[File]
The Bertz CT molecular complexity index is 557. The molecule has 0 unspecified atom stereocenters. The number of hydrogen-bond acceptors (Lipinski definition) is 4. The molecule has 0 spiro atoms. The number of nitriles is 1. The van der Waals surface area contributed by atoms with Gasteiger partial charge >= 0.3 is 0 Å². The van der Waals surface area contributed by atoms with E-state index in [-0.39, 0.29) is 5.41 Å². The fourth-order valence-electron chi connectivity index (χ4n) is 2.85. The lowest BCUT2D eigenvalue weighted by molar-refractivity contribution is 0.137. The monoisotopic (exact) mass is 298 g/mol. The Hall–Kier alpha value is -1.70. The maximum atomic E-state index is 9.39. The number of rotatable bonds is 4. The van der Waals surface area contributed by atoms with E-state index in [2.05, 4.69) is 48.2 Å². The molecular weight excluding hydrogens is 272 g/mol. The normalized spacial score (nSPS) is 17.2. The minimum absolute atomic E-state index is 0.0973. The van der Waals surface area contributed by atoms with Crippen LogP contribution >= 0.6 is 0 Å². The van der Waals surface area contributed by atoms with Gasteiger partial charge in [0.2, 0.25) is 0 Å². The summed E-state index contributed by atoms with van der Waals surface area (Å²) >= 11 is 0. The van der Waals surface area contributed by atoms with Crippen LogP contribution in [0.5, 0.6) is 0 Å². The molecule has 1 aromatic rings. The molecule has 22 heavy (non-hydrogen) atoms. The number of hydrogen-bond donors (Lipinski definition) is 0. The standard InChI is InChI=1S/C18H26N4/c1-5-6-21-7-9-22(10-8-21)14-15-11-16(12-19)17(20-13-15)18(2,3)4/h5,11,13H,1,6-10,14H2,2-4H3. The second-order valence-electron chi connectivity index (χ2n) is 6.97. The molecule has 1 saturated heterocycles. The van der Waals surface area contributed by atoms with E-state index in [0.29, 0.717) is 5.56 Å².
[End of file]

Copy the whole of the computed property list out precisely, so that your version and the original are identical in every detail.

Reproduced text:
The Bertz CT molecular complexity index is 557. The molecule has 0 unspecified atom stereocenters. The number of hydrogen-bond acceptors (Lipinski definition) is 4. The molecule has 0 spiro atoms. The number of nitriles is 1. The van der Waals surface area contributed by atoms with Gasteiger partial charge >= 0.3 is 0 Å². The van der Waals surface area contributed by atoms with E-state index in [-0.39, 0.29) is 5.41 Å². The fourth-order valence-electron chi connectivity index (χ4n) is 2.85. The lowest BCUT2D eigenvalue weighted by molar-refractivity contribution is 0.137. The monoisotopic (exact) mass is 298 g/mol. The Hall–Kier alpha value is -1.70. The maximum atomic E-state index is 9.39. The number of rotatable bonds is 4. The van der Waals surface area contributed by atoms with E-state index in [2.05, 4.69) is 48.2 Å². The molecular weight excluding hydrogens is 272 g/mol. The normalized spacial score (nSPS) is 17.2. The minimum absolute atomic E-state index is 0.0973. The van der Waals surface area contributed by atoms with Crippen LogP contribution >= 0.6 is 0 Å². The van der Waals surface area contributed by atoms with Gasteiger partial charge in [0.2, 0.25) is 0 Å². The summed E-state index contributed by atoms with van der Waals surface area (Å²) >= 11 is 0. The van der Waals surface area contributed by atoms with Crippen LogP contribution in [0.5, 0.6) is 0 Å². The molecule has 1 aromatic rings. The molecule has 22 heavy (non-hydrogen) atoms. The number of hydrogen-bond donors (Lipinski definition) is 0. The standard InChI is InChI=1S/C18H26N4/c1-5-6-21-7-9-22(10-8-21)14-15-11-16(12-19)17(20-13-15)18(2,3)4/h5,11,13H,1,6-10,14H2,2-4H3. The second-order valence-electron chi connectivity index (χ2n) is 6.97. The molecule has 1 saturated heterocycles. The van der Waals surface area contributed by atoms with E-state index in [0.29, 0.717) is 5.56 Å².